LOGAR, Afghanistan – Afghanistan’s General Command of Police Special Units Commando Force (CF) 333 rededicated a female dormitory at a ceremony in Logar province, Oct. 9, 2018. The upgraded 30-bed facility, including a gym, children’s nursery and a kitchen, will be used by women assigned to the elite police unit. Previously, female operators were forced to live in Kabul and commute to their jobs at CF 333.
The Ministry of Interior has six National Mission Units, also called ‘Triples’, who focus on deliberate and immediate police response. The Logar-based CF 333 conducts a range of special police activities, from high-profile arrests to crisis response, including counter-terrorism and counter-narcotic operations throughout Afghanistan.
During the ceremony, dignitaries from the General Command of Police Special Units and coalition advisors from NATO Special Operations Component Command – Afghanistan participated in a ribbon-cutting ceremony, marking the official reopening of the building. The upgraded facility symbolizes both integration of female police officers and an increased focus on unit cohesion within the Triples.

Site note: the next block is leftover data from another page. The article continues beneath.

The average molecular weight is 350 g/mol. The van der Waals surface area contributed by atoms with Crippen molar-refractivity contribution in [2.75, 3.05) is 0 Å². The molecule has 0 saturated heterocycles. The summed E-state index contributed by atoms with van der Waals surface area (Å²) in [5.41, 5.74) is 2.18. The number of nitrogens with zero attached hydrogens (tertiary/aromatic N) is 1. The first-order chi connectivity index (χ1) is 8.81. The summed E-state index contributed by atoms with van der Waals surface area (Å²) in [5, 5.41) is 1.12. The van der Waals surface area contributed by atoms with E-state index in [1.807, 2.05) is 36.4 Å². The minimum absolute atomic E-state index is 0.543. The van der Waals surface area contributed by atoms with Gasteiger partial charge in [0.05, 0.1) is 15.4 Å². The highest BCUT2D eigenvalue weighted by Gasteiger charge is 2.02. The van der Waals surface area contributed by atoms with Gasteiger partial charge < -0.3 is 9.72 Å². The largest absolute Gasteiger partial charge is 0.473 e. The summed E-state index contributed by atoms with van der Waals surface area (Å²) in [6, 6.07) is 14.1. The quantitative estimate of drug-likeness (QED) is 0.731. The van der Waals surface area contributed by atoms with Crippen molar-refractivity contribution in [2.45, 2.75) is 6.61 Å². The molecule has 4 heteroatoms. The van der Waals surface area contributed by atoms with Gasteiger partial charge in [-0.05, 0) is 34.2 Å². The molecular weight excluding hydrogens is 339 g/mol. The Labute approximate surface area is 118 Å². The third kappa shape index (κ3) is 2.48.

“Today is a great opportunity to see how integrated the female contingent is, within the whole of the force. It’s used to great effect on the ground,” said a NATO advisor who has worked with GCPSU.
“We are happy and pleased to have this facility open today,” said a policewomen assigned to CF333 for seven years. “It provides us with space and privacy. Before we were very limited, but now we have offices, living quarters and a nursery for our children.”
The other National Mission Units; Crisis Response Unit (CRU) 222, based in Kabul; Afghan Territorial Force (ATF) 444, located in Kandahar; ATF 555, in Herat; ATF 888 located in Balkh and ATF 999 in Nangarhar, also have dedicated women’s facilities at their camps or have proposals in the works to build them. The Ministry of Interior funded the facility upgrade for CF 333 and it was the first on-budget facility built through the Facilities Directorate fund.
“For us, there is no difference between male or female operators,” said Brig. Gen. Mir, Commander, General Command of Police Special Units. “Our female operators serve shoulder to shoulder, side by side, with the men in the tough places we go. Now this is your second home.”